Hideo Kosaka, professor at Yokohama National University, also a co-author of the study said that the phenomenon of quantum teleportation permits the transfer of quantum information into space which cannot be normally accessed. In addition to this, it also permits the information transfer into quantum memory by not revealing or destroying the stored information. 

In the case of a diamond, this inaccessible space consisted of its carbon atoms. Since a diamond is composed of well linked, self-contained carbon atoms it has the most suitable ingredients for quantum teleportation to occur. 

In the nucleus of the carbon atom, there are six protons and six neutrons. This nucleus is surrounded by six spinning electrons. In the bonding of atoms to form a diamond a very strong lattice is formed. Although diamond can also have complex defects. When a nitrogen atom is located in one of the two adjacent vacancies where there should be a carbon atom, the defect is called a nitrogen-vacancy-center. 

When surrounded by carbon atoms, the researchers call the nucleus of a nitrogen atom a nanomagnet

For manipulation of the electron and carbon isotope in the vacancy, researchers attached a wire of the dimensions of a quarter width of a human hair to the diamond’s surface. Then the team applied a radio wave and microwave to the wire for making an oscillating magnetic field around the diamond. The microwave was manipulated for generating the optimal conditions for the transfer of quantum information in the diamond.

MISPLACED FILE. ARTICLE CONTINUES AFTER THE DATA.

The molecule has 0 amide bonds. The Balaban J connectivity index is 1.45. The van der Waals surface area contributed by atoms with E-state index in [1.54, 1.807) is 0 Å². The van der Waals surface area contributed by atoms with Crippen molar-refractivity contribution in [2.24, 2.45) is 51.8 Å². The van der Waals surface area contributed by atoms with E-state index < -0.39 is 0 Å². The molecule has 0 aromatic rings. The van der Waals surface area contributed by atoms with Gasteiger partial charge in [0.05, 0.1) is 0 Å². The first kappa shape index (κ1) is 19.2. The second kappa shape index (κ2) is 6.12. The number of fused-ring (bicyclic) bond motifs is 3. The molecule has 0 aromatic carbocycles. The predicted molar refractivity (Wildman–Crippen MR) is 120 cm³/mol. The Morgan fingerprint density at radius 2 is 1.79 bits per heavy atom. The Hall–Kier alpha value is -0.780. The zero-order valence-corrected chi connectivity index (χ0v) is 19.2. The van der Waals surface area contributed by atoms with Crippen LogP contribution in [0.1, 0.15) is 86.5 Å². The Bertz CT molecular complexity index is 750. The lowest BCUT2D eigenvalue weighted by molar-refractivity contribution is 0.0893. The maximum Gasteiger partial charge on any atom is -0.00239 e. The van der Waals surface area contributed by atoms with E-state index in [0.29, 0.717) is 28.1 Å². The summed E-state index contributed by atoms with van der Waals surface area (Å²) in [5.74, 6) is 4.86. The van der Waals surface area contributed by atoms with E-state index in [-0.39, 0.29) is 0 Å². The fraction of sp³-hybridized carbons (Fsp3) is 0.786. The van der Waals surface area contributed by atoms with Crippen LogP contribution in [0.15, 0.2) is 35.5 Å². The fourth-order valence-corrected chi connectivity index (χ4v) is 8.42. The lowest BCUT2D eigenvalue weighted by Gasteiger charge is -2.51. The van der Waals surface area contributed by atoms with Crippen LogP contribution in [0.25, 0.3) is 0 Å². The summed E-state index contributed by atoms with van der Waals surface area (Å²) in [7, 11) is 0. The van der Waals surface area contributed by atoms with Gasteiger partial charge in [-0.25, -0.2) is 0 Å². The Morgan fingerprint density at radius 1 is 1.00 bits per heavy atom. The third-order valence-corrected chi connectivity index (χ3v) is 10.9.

Then Kosaka’s team used nitrogen nanomagnet for anchoring an electron. They forced the electron spin for entangling with a carbon nuclear spin by using radio and microwaves. The break down of the electron spin occurs under the magnetic field which has been created by the nanomagnet, making it susceptible to entanglement. 

After the entanglement of the pieces which mean that the physical characteristics cannot be described individually as they are very similar, a photon holding the quantum information is applied and is absorbed by the electron. The absorption allows the polarization state of the photon to be transferred into the carbon, which is mediated by the entangled electron, demonstrating a teleportation of information at the quantum level.

This method can take chunks of information, from one node to another in the quantum field. Researchers want to develop this method further to enable large scale quantum computation and meteorology. 

MIT Heat Collection

Getting more heat out of sunlight

A newly developed material that is so perfectly transparent you can barely see it could unlock many new uses for solar heat. It generates much higher temperatures than conventional solar collectors do — enough to be used for home heating or for industrial processes that require heat of more than 200 degrees Celsius (392 degrees Fahrenheit).